cmd/go: allow fuzzing multiple targets per package
go test only allows fuzzing one target per package. So if package
example.com/a has targets
Fuzz2, this command fails:
$ go test -fuzz=. example.com/a ok example.com/a 0.103s [will not fuzz, -fuzz matches more than one target]
(Actually, it still exits zero without fuzzing, which is probably bad, too).
If multiple packages have individual fuzz targets, that's okay though:
$ go test -fuzz=. example.com/a example.com/b
This seems a little strange. We should decide to either allow one fuzzing target globally across all matched packages on the
go test command line, or allow multiple targets per package and fuzz them all in parallel.
For reference, the
-bench flag can match multiple benchmarks in multiple packages. We should probably do that.
go test -bench=. ./... will run benchmarks sequentially to avoid contention. We could either do that with
-fuzztime saying how long to run), or we could coordinate multiple fuzz targets concurrently.
We should decide to either allow one fuzzing target globally across all matched packages on the go test command line, or allow multiple targets per package and fuzz them all in parallel.
My preference would be to allow multiple targets per package to be fuzzed in parallel Edit (since I think that was unclear): What I'd like to support in the future is running several targets, perhaps even across several packages, in some kind of rotation. So that might look like running target (1) for one second, then (2) for one second, etc etc.
I think go test -bench=. ./... will run benchmarks sequentially to avoid contention. We could either do that with -fuzz (with -fuzztime saying how long to run), or we could coordinate multiple fuzz targets concurrently.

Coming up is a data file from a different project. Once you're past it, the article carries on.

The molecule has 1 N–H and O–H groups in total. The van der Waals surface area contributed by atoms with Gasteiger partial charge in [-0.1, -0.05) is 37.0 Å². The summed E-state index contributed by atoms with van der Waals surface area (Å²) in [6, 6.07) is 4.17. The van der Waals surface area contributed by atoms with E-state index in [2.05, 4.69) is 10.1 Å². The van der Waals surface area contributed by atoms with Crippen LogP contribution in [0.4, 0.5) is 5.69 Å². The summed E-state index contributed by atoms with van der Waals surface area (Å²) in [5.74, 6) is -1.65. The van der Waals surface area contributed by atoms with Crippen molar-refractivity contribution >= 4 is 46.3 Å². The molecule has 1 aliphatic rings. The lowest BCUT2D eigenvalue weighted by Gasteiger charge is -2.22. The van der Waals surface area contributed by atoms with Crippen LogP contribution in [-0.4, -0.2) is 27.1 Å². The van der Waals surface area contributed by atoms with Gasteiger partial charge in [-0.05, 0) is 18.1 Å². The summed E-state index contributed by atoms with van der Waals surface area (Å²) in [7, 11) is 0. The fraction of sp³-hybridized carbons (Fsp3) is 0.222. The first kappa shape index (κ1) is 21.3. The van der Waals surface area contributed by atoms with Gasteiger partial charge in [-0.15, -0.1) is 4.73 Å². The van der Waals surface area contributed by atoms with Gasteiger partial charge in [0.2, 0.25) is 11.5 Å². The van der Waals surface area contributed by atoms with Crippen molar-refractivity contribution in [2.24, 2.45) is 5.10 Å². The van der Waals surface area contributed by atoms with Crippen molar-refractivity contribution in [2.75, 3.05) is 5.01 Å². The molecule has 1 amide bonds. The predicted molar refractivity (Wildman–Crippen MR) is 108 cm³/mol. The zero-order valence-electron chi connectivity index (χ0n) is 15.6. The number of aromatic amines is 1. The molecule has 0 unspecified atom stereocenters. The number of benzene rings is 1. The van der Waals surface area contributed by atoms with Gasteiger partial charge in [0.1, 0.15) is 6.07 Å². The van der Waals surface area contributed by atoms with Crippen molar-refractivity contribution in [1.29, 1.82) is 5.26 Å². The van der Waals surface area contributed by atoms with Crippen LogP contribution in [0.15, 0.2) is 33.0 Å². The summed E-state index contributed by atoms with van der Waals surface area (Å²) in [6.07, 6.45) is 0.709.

I feel like running multiple fuzz targets concurrently is just asking for trouble (e.g. races). Though I guess if each is in it's own process, maybe the risk of that isn't actually that high. We also have to decide what to do if someone wants to fuzz 10 targets at once but only use 3 processes. At that point we'll have to run them sequentially/in a round anyway.
I think it will be simpler and equally efficient to just run each target for some period of time in a round. For example, we run each target for 3 seconds before moving to the next, and so on, until we're back at the first target, then repeat. I don't see a compelling reason why the "time to run each target before moving to the next" needs to be user-configurable, but LMK if you can think of a reason.
Change https://golang.org/cl/350156 mentions this issue:
[dev.fuzz] cmd/go: in 'go test' don't allow multiple packages with -fuzz
OK that is getting weird now: Are you now supposed to iterate over the list of fuzzable packages yourself?
Useful CI systems usually run go ACTION ./... for any major action the go command offers.
If that is not possible, could you at least provide some way to create the full list of fuzz parallel jobs with the sequential lists of each fuzz function? That together with a max fuzz time would allow CI systems to express the resource budgets itself.
Are you now supposed to iterate over the list of fuzzable packages yourself?
For now. This isn't necessarily the long term solution for fuzzing. It's just a safety measure that's in place now until we can build this out effectively.
If that is not possible, could you at least provide some way to create the full list of fuzz parallel jobs with the sequential lists of each fuzz function?
That might be possible. We'll take a look and see if we can provide something like this before 1.18. An initial idea to get us started: One way to do this would be to write a little tool which matches on
FuzzX(*testing.F) functions in *_test.go files, and spits out a script which, if run, would fuzz runs each target in a round. Maybe each target is fuzzed for at least 10 seconds as a default, but this could be configurable. We could do this without any code changes to the fuzzing engine or go command. The concern is that we need to make sure the default is long enough. If, for example, the default is 1 second, it might take approximately that long to start everything up and run the warm-up for initial coverage. And since the go command process would completely shut down before starting the next target, we would need to do this warm-up every time. We could do this outside the release cycle (for folks who want it, this can just go in x/tools or something).
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